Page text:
LONDON (Reuters) – Prime Minister Theresa May will call on the European Union on Thursday to work with her to change a divorce deal and help her win the support of a divided parliament to smooth Britain’s departure from the bloc.
Before arriving in Brussels for talks with EU leaders, May acknowledged that her task – to force change to a deal agreed almost three months ago – would not be easy, and a government source said a breakthrough on Thursday was not expected.
But she will tell European Commission President Jean-Claude Juncker, European Council President Donald Tusk and the European parliament’s Antonio Tajani she wants to work “urgently” with them to secure changes that she argues can win over not only her fractious Conservative Party but lawmakers across parliament.
Just weeks after parliament resoundingly rejected her Brexit deal, May needs to persuade a reluctant EU to change the Withdrawal Agreement to help her get lawmakers’ approval before Britain is due to leave the EU on March 29.
If she cannot, Britain, and May, face an uncertain future, opening the door to several scenarios – leaving without a deal which some businesses say might cripple the economy, another referendum, an early election or never leaving the EU at all.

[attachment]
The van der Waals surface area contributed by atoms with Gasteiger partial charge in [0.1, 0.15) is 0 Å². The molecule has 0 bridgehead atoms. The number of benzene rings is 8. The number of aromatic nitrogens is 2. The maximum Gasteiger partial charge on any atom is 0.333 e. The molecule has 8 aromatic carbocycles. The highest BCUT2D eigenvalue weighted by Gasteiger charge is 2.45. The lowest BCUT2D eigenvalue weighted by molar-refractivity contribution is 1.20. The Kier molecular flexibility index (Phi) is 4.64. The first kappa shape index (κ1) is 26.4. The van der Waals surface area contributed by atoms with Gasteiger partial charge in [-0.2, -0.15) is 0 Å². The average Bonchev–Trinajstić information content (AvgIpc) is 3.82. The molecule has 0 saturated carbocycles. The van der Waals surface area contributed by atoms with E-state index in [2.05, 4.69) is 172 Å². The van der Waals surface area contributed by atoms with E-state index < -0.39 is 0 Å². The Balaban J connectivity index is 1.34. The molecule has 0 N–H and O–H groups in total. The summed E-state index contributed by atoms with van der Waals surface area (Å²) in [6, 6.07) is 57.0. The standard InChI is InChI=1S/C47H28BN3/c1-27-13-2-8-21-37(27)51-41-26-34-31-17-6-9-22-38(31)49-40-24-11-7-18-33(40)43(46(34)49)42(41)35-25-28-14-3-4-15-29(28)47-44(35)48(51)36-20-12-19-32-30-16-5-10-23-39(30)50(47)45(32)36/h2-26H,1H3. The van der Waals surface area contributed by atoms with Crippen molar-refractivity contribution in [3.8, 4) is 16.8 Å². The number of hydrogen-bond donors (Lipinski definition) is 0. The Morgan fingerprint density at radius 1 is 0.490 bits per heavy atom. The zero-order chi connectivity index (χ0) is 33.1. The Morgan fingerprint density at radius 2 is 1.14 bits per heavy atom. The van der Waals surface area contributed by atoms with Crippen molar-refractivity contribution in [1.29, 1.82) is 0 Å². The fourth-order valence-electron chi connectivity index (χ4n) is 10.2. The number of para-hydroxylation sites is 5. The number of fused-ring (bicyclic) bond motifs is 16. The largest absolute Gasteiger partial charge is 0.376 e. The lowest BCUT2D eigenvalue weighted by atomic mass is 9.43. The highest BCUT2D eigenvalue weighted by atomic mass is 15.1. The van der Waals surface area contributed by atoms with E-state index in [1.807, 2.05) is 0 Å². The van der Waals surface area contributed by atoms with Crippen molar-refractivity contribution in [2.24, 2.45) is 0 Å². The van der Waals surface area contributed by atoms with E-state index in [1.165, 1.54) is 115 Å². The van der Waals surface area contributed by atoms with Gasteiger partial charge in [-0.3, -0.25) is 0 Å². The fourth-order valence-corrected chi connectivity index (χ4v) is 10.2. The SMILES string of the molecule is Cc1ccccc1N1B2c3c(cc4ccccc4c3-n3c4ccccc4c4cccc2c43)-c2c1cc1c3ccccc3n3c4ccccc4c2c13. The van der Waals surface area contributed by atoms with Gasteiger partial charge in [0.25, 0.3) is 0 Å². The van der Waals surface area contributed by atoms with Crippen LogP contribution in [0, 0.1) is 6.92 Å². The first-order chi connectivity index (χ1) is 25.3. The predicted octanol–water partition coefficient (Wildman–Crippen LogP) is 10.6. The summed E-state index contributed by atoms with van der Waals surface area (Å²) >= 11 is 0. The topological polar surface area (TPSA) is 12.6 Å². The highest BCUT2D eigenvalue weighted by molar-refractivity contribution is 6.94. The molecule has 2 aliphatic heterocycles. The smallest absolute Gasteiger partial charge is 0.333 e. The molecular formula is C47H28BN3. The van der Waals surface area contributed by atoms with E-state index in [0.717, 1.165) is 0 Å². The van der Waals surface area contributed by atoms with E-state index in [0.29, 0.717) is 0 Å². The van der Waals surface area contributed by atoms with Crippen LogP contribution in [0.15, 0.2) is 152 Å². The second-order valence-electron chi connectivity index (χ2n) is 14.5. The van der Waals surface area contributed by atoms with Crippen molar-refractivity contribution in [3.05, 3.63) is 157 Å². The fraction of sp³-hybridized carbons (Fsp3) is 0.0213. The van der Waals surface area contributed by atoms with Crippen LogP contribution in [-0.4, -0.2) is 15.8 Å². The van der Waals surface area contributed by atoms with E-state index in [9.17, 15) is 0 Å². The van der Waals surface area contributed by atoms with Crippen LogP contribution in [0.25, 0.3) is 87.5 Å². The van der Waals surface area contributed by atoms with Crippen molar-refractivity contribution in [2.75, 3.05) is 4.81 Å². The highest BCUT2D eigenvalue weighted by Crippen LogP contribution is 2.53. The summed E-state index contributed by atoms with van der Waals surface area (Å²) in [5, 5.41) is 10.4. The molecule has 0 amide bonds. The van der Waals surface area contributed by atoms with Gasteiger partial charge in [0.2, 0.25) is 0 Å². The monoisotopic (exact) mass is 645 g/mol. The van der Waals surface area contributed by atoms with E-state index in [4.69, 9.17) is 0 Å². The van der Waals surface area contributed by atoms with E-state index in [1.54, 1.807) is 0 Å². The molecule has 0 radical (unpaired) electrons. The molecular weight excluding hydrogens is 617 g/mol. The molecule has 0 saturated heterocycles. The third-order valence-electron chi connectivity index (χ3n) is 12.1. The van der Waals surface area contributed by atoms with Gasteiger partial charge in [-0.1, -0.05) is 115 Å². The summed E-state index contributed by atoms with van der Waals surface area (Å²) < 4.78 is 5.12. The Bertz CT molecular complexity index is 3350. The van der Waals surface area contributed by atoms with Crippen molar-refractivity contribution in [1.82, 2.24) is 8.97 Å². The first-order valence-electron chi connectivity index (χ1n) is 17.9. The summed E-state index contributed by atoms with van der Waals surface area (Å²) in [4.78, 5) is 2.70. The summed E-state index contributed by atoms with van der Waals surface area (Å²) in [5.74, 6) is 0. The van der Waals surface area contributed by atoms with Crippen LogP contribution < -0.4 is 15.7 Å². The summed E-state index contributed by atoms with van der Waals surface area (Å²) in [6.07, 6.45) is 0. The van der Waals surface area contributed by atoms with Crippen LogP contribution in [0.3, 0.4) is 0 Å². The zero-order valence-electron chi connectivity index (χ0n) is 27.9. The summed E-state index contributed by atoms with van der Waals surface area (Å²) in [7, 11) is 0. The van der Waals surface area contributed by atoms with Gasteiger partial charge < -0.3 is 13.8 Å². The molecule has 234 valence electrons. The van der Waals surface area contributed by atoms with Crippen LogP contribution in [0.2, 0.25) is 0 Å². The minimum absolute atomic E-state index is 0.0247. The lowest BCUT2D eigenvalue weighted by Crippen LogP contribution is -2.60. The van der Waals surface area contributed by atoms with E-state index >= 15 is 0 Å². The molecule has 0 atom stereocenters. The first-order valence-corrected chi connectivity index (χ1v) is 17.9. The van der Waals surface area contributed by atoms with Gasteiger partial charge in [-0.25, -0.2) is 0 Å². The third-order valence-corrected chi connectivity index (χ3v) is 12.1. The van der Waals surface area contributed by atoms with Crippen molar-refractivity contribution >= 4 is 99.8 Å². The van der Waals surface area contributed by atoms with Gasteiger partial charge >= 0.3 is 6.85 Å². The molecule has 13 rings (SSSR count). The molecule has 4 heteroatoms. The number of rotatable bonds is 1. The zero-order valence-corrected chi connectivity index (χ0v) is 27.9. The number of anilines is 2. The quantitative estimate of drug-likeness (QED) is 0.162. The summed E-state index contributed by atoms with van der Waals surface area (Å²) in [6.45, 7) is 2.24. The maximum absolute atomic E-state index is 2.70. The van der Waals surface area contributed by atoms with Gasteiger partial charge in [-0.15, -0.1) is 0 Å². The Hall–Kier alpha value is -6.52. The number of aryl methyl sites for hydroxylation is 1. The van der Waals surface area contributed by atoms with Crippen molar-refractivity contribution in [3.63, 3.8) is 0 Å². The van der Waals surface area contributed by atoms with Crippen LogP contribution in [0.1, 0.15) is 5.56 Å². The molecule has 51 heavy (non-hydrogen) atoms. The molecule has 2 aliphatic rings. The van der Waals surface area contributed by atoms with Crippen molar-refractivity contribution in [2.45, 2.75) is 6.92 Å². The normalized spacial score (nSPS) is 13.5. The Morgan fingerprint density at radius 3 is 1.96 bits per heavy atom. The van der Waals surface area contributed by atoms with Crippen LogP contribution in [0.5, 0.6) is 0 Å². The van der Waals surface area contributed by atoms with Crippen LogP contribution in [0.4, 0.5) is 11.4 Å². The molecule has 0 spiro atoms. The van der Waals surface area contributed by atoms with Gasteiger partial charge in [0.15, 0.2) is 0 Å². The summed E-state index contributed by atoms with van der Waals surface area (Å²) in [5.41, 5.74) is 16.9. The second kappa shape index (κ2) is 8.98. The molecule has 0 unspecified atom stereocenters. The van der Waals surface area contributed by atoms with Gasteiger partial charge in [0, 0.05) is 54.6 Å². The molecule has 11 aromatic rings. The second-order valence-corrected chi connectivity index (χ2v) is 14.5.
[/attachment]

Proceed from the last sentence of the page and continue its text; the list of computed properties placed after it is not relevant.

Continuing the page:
Acknowledging that the agreement “was the product of much hard work and was negotiated in good faith”, May will tell the leaders that parliament had sent “an unequivocal message that change is required”, according to her office.
“The government now wants urgently to work with the EU to secure such changes … We must show determination and do what it takes to now get the deal over the line.”
The main stumbling block to winning approval is the so-called Northern Irish backstop, an insurance policy that there will be no return of the checks at the border with EU member Ireland that in the past were a focus for sectarian violence.
Some lawmakers want her to remove the provision entirely, while others say they will accept legally-binding assurances that it would not lead to Britain being trapped in the EU’s sphere indefinitely or a way for London to end it unilaterally.
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But the EU, and particularly Irish Prime Minister Leo Varadkar, say they will not re-open the agreement, underlining that the political instability in Britain only further proved the need for the backstop.
Frustration with Britain boiled over on Wednesday when Tusk openly wondered what “that special place in hell looks like, for those who promoted Brexit, without even a sketch of a plan how to carry it out safely”.
But even though both sides say they do not want Britain to leave without a deal, any breakthrough on Thursday is unlikely. May described the meetings in Brussels “as part of a process leading to the government bringing back” a new vote on a Brexit deal as soon as possible.
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